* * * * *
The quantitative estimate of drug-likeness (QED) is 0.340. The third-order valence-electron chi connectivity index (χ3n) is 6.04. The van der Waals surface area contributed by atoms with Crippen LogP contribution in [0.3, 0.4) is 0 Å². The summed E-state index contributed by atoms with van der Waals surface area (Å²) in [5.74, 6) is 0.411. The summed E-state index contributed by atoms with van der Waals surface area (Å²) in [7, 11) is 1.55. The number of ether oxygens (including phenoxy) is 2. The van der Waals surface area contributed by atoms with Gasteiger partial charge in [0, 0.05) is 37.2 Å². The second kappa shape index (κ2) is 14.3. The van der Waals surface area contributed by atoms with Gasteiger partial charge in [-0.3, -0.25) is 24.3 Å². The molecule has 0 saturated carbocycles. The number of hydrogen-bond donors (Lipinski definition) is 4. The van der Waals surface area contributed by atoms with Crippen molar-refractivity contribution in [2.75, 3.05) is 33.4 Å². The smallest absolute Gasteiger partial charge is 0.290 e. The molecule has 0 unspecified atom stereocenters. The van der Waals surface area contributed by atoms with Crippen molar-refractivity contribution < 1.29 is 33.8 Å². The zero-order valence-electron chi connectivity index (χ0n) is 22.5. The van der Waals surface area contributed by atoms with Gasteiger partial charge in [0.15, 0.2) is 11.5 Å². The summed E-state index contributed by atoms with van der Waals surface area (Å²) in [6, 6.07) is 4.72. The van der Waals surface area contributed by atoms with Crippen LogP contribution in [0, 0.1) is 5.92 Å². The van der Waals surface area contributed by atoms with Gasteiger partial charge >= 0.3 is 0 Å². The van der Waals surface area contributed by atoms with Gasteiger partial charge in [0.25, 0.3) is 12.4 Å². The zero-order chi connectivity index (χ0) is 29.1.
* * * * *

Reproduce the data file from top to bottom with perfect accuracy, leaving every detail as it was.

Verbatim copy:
The quantitative estimate of drug-likeness (QED) is 0.340. The third-order valence-electron chi connectivity index (χ3n) is 6.04. The van der Waals surface area contributed by atoms with Crippen LogP contribution in [0.3, 0.4) is 0 Å². The summed E-state index contributed by atoms with van der Waals surface area (Å²) in [5.74, 6) is 0.411. The summed E-state index contributed by atoms with van der Waals surface area (Å²) in [7, 11) is 1.55. The number of ether oxygens (including phenoxy) is 2. The van der Waals surface area contributed by atoms with Gasteiger partial charge in [0, 0.05) is 37.2 Å². The second kappa shape index (κ2) is 14.3. The van der Waals surface area contributed by atoms with Gasteiger partial charge in [-0.3, -0.25) is 24.3 Å². The molecule has 0 saturated carbocycles. The number of hydrogen-bond donors (Lipinski definition) is 4. The van der Waals surface area contributed by atoms with Crippen molar-refractivity contribution in [2.75, 3.05) is 33.4 Å². The smallest absolute Gasteiger partial charge is 0.290 e. The molecule has 0 unspecified atom stereocenters. The van der Waals surface area contributed by atoms with Crippen molar-refractivity contribution < 1.29 is 33.8 Å². The zero-order valence-electron chi connectivity index (χ0n) is 22.5. The van der Waals surface area contributed by atoms with Gasteiger partial charge in [0.15, 0.2) is 11.5 Å². The summed E-state index contributed by atoms with van der Waals surface area (Å²) in [6, 6.07) is 4.72. The van der Waals surface area contributed by atoms with Crippen LogP contribution in [0, 0.1) is 5.92 Å². The van der Waals surface area contributed by atoms with Gasteiger partial charge >= 0.3 is 0 Å². The van der Waals surface area contributed by atoms with Gasteiger partial charge in [0.25, 0.3) is 12.4 Å². The zero-order chi connectivity index (χ0) is 29.1.